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first_imgDuring its first appearance in the national competition, the Saint Mary’s Women’s Choir earned second place in the American Prize in Choral Performance competition in the college and university division in October. The contest recognized the College choir as one of nine finalists for the award. Conductor Dr. Nancy Menk said her group set a precedent for an all-women’s choir placing near the top at the competition. “We were the first women’s choir to place in the top three,” Menk said.  “That was an honor.” Menk is a professor of music, director of choral activities and the Mary Lou Judd Leighton Chair in Music at the College. She also serves as conductor and music director of the South Bend Chamber Singers, which also competed for the American Prize and placed among the top eight finalists in the community division. “I am proud of both choirs,” she said. Founded in 2009, the American Prize honors outstanding choirs that submit recordings to be reviewed.  There are six categories: professional chorus, college or university level chorus, community or faith-based chorus, secondary school chorus, youth chorus and children’s chorus.  The Women’s Choir, currently comprised of approximately 45 students, has performed across the country as well as internationally and recorded four CDs.  For the competition, the Women’s Choir submitted a CD entitled “Anima mea,” Latin for “My soul.”  The CD includes a number of relatively current, 20th– and 21st-century songs. Senior Ashley Stopczynski credited much of the group’s success to Menk. “Dr. Menk ensures that we get a well-rounded choral experience by including upbeat, slower and different styles of music,” said Stopczynski. Stopczynski said its “Anima mea” CD is a testament to the choir’s talent, an excellent tool for sharing that talent with others.  “Dr. Menk makes it a point to give a good example of women’s choral music to younger singers,” Stopczynski said.  Menk and Stopczynski both said being an all-female choir did not give them any kind of edge in this competition. “A good choir is a good choir,” Menk said. Stopczynski agreed, but she said the group is still unique. “I actually don’t think women choirs get enough recognition for the beauty of the sound,” she said. “However, being the only female group to win is an amazing experience. … It’s wonderful to be recognized for the work we put into our music.”last_img read more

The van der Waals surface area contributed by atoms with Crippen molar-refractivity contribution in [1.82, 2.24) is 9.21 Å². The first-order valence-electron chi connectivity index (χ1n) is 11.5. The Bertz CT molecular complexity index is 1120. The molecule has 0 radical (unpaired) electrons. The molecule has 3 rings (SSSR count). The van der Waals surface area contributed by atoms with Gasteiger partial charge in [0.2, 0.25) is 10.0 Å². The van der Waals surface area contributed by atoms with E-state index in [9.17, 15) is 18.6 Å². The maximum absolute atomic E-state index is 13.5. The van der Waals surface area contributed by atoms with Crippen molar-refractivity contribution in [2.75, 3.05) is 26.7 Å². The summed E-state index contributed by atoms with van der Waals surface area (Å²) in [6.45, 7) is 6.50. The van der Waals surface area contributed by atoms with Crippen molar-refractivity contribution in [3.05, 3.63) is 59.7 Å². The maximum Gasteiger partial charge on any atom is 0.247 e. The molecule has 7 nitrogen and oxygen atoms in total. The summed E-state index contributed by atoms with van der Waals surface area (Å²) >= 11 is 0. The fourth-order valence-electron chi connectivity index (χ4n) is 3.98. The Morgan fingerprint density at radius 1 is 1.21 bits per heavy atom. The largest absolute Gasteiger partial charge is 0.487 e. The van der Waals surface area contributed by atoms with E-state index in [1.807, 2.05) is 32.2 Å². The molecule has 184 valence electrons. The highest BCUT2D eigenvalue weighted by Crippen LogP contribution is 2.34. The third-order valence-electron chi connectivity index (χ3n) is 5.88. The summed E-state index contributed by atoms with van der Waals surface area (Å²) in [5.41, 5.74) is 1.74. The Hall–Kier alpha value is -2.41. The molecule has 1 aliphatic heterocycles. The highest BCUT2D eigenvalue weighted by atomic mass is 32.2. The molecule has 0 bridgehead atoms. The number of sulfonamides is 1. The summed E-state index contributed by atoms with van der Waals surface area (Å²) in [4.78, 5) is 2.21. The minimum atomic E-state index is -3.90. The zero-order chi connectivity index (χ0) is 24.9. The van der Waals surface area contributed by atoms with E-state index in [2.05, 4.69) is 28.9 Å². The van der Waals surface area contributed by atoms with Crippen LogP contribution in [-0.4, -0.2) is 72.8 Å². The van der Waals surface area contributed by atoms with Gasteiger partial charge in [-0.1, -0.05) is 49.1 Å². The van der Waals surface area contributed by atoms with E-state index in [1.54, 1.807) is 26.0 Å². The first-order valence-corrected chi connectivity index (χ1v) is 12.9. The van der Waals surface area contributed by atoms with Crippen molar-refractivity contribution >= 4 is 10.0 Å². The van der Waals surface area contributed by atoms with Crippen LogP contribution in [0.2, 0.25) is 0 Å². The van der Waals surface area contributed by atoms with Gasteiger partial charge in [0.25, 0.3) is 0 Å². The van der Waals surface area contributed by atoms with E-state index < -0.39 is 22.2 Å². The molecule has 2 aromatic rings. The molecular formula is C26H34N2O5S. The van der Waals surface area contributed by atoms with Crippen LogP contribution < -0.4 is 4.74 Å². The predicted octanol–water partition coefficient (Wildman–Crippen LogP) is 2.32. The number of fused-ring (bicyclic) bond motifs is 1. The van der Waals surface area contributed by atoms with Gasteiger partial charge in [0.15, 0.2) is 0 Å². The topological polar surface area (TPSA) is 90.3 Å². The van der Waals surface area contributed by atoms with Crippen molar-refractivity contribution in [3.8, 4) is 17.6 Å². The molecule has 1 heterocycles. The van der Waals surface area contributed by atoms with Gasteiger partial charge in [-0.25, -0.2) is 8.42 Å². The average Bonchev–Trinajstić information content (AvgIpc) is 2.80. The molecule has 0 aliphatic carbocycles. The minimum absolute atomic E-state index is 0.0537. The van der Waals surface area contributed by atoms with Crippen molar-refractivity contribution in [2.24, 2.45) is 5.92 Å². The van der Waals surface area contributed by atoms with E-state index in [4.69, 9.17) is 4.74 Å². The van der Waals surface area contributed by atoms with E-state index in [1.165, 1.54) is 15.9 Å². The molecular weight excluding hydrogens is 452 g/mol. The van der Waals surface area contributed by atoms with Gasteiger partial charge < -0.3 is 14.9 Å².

first_imgLANCASTER – Departing from tradition, the Lancaster West Rotary on Monday honored public servants in management positions at its annual salute, recognizing six Antelope Valley leaders. Los Angeles County Fire Department Assistant Chief Mark Bennett and battalion chiefs Joe and Ted Lindaman, sheriff’s Capt. Carl Deeley, CHP Capt. Nick Norton and Lancaster Public Works Director James “Randy” Williams were honored at a Rotary luncheon at the Antelope Valley Inn. “Historically, we’ve honored the officers in the community, and this year we felt it was a good idea to pay honor to the commanders in the different areas because seldom times do they get the recognition they deserve for overseeing these programs,” Rotary President Sandy Smith said. Bennett, in effect the Antelope Valley’s fire chief, is a 20-year veteran who heads 18 fire stations. “We feel these vocations are worthy of being honored by the Rotary because we’re all about service,” Smith said. “It’s a natural partnership for Rotary to be honoring people in our community for making a difference.” gideon.rubin@dailynews.com (661) 267-7802160Want local news?Sign up for the Localist and stay informed Something went wrong. Please try again.subscribeCongratulations! You’re all set! Longtime Antelope Valley residents Joe and Ted Lindaman are the county’s first brothers to serve simultaneously as battalion chiefs. Deeley, a 28-year department veteran, commands one of the county’s largest stations, which in addition to serving the contract city of Lancaster, serves unincorporated areas including Antelope Acres, Lake Los Angeles and Quartz Hill. Norton is an 18-year Highway Patrol veteran who was assigned to command the Antelope Valley area station in Lancaster. Williams is a former Navy captain who has served in his current position since 2003. His colleagues say he’s established a can-do attitude in public works, coining the motto: “Fix it before others know it’s broken.” Smith said the honorees embody the spirit of Rotary, an international organization dedicated to providing community support services across socioeconomic and generational lines. last_img read more